The third and fourth graphs differ between animal and plant species. For plants, the third graph is “Sex”. This graph shows the number of male and female plants observed each month. Yes, some species of plants do have distinct male and female individuals. These species are considered “dioecious” as opposed to “monecious” which refers to species where each individual contains both male and female parts. Finally, the fourth graph is “Plant Phenology”. On this graph, several different colored lines show numbers of flowering, fruiting, and budding plants observed in any given month. This can help you better understand a particular plant species’ life cycle and know when it’s the best time of year to look for flowers or berries.

And now to animals. The third graph shows an animal species’ “Life Stage”. Looking at this graph can help you get an idea of when you’re more likely to see juveniles or adults. It’s particularly useful for animals with more complex life stages, such as butterflies. Finally, the fourth graph is “Sex”. Similar to plants, it shows a breakdown of observed males and females each month.

A final note about graphs: This is why updating your observation’s annotations is so important. By recording whether your observation has any of the information described above, you will help contribute valuable data points to these graphs. For a refresher on adding annotations, check out TTT #1.


Once you scroll below the graphs, you will notice a new set of tabs. The first one shows a map of the species’ observation distribution. By using this map, you can see all of the places in the world where people have previously observed this species. But wait, there’s more! You can also see all records for that species stored in the Global Biodiversity Information Facility (GBIF) by adding a new layer to your map. This will allow you to see information about a species’ presence beyond iNaturalist observations.

To add the GBIF layer, click on the “layers” button in the top right corner of the species’ map. This button looks like three sheets of paper stacked on top of each other. You will see several options with checkable boxes in front of them. The bottom option says “GBIF Network”. Once you select it, you should see magenta dots appear on the map. These dots show all existing GBIF records for that species. Although you can’t click on them to learn more, you can get a clearer picture of where people have seen this species. This is a great tool to use if you’re wondering whether your observation is really Vermont’s first.


The “About” tab is just what it sounds like – it provides information about the species fed from Wikipedia and other sources. The amount of information may vary depending on how common or well understood it is, however, it's a good place to start if you want to learn more. For example, the page for Monarch Butterflies includes everything from life cycle to genome to threats.


The third tab shows you a breakdown of the species’ taxonomy. You can use this feature to see how your species relates to others that may interest you.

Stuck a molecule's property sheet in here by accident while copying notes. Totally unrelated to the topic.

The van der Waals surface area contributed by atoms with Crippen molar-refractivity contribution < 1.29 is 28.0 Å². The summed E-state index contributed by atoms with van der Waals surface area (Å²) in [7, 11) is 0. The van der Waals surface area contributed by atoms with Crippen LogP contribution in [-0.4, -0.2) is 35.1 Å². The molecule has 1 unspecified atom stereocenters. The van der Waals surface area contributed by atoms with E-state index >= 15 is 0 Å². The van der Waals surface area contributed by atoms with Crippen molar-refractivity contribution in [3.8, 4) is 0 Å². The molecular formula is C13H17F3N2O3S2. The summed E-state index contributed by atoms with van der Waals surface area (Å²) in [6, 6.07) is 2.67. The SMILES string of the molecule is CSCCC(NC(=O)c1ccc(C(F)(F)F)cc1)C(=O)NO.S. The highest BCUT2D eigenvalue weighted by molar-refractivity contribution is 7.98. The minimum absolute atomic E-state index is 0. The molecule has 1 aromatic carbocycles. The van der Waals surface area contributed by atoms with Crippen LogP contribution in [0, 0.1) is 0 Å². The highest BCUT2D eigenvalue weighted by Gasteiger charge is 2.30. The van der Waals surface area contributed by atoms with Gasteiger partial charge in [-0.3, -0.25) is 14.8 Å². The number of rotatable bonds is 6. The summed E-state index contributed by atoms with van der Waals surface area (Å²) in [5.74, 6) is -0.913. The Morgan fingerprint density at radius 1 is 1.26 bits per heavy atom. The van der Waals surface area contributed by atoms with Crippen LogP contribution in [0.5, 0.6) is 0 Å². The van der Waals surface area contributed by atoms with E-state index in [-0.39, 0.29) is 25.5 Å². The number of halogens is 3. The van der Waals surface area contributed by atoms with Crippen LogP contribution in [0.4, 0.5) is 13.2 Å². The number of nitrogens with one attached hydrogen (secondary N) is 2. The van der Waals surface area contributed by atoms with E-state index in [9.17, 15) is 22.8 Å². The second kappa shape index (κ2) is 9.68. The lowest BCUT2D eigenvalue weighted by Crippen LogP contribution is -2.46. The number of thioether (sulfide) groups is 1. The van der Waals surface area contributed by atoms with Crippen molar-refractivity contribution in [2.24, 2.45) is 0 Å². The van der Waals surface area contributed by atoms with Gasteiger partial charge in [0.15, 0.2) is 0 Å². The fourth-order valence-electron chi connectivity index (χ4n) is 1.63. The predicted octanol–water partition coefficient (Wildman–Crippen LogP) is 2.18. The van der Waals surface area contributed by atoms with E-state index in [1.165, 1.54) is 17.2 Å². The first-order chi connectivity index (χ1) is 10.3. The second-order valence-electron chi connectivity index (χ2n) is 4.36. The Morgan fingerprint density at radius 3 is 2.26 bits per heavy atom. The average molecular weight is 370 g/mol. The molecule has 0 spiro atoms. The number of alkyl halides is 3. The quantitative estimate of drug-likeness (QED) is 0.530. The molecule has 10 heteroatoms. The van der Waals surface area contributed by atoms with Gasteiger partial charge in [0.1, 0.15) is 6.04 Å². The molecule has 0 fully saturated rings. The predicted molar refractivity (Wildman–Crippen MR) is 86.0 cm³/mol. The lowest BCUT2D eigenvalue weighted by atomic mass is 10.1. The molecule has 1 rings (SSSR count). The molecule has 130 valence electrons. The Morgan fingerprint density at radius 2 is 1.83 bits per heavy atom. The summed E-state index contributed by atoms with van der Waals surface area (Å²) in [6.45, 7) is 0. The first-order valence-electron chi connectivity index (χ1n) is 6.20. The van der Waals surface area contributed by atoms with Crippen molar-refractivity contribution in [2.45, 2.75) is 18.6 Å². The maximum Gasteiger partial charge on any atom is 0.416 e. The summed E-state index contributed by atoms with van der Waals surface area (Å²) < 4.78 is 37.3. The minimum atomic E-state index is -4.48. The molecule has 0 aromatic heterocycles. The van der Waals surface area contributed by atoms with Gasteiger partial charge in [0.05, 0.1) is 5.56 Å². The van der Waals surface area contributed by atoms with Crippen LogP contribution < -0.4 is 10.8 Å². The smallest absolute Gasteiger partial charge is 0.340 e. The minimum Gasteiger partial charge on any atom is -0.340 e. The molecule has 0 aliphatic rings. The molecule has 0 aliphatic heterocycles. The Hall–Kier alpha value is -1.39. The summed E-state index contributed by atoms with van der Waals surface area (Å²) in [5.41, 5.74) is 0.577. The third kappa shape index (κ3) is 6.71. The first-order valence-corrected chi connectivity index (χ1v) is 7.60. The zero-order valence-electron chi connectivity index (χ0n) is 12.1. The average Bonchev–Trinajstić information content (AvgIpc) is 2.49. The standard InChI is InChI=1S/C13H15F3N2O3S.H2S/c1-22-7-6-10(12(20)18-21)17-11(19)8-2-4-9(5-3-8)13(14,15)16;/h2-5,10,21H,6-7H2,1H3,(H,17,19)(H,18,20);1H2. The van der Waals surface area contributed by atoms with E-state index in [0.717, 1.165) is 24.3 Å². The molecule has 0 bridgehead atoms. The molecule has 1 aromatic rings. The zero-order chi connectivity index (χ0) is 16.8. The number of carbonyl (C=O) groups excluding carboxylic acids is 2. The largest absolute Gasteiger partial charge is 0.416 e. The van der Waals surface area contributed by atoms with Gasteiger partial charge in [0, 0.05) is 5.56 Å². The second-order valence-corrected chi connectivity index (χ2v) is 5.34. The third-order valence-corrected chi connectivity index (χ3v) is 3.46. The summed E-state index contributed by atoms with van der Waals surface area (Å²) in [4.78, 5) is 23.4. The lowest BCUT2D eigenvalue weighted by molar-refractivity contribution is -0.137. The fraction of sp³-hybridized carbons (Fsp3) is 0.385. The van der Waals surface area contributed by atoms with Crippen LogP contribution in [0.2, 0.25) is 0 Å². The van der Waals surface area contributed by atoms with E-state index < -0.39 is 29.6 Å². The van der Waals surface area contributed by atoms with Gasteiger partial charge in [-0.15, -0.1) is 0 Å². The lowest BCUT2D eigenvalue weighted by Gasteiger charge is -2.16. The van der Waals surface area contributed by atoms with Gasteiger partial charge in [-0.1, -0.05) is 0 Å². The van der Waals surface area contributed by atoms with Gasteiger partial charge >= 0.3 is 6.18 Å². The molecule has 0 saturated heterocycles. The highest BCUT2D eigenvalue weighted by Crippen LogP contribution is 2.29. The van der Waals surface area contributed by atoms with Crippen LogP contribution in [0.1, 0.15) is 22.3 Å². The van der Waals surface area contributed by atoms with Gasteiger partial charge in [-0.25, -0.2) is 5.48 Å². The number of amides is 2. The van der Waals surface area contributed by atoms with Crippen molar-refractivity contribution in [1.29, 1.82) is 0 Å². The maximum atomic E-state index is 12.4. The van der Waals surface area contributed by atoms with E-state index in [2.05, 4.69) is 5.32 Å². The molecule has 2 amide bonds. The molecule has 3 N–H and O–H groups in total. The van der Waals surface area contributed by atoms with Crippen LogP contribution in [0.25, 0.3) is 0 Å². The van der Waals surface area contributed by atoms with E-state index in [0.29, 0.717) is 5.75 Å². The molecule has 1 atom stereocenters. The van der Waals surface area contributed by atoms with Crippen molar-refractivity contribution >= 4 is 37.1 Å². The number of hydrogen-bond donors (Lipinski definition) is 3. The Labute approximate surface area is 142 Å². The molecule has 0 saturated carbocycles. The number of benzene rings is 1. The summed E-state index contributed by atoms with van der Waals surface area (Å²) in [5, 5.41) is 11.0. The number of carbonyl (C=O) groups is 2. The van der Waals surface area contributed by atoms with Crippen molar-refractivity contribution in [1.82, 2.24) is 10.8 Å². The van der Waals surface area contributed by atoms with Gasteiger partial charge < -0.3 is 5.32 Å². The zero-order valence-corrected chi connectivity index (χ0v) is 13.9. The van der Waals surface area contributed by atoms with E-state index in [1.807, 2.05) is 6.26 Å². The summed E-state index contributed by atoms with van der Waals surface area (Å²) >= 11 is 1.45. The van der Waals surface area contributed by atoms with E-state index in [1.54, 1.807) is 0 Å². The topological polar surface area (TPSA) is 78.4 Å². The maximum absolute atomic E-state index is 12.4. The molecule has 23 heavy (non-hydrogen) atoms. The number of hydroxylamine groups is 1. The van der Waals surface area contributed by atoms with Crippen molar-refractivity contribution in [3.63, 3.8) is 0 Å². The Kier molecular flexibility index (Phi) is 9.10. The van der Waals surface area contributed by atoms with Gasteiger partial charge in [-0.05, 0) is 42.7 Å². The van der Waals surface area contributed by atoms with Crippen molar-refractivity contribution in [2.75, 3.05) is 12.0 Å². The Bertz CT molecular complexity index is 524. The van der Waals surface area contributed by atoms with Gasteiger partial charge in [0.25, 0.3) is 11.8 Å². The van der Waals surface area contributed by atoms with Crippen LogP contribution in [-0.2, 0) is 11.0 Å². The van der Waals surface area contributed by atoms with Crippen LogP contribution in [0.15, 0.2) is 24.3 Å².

This tab shows you a species’ conservation status – i.e. whether it’s listed as endangered or threatened in any region. The Vermont Atlas of Life team is responsible for keeping these listings up to date in Vermont, including a species’ s-rank and state endangered species status. Below conservation status is a list showing how the species became established in a particular area. “Introduced” means that human activity facilitated its arrival, while “native” means that it arrived without human help. This tab can help you understand how your species arrived in an area and whether its persistence is uncertain in a particular region.

Species ranking from VT Fish & Wildlife Dept.

Similar species

Sometimes you may come across a species with one or more doppelgangers. By using this tab, you can see a list of other species considered visually similar or who are frequently confused with the species you’re exploring.


“Trends” can help you figure out which species were seen in your area most recently. This feature does not exist on a species-level Taxa Info page. It’s only accessible through a higher taxonomic order because it examines a range of species. For example, one could use this feature to see which butterfly species were recently seen nearby.

To access “Trends”, return to the “Taxonomy” tab on the species’ Taxa Info page. Click on a higher, broader taxonomic level. For example, if on the page for Monarch butterflies, click on the taxonomic level that just says “Butterflies”. Once iNaturalist brings you to the “Butterfly” page, scroll down to where the map is located. There is a tab that says “Trends” to the right of “Map”. When you click on “Trends” it should display all species seen in that area over the last month. This is great to use when figuring out what plants and animals are active in your area.


I realize that this is a lot of information, so please don’t hesitate to reach out if you have any questions or need help navigating any of these features. Once you get comfortable using it, Taxa Info is a great way to learn more about species. If you are a student or a teacher, it is also a great way to gather information for projects.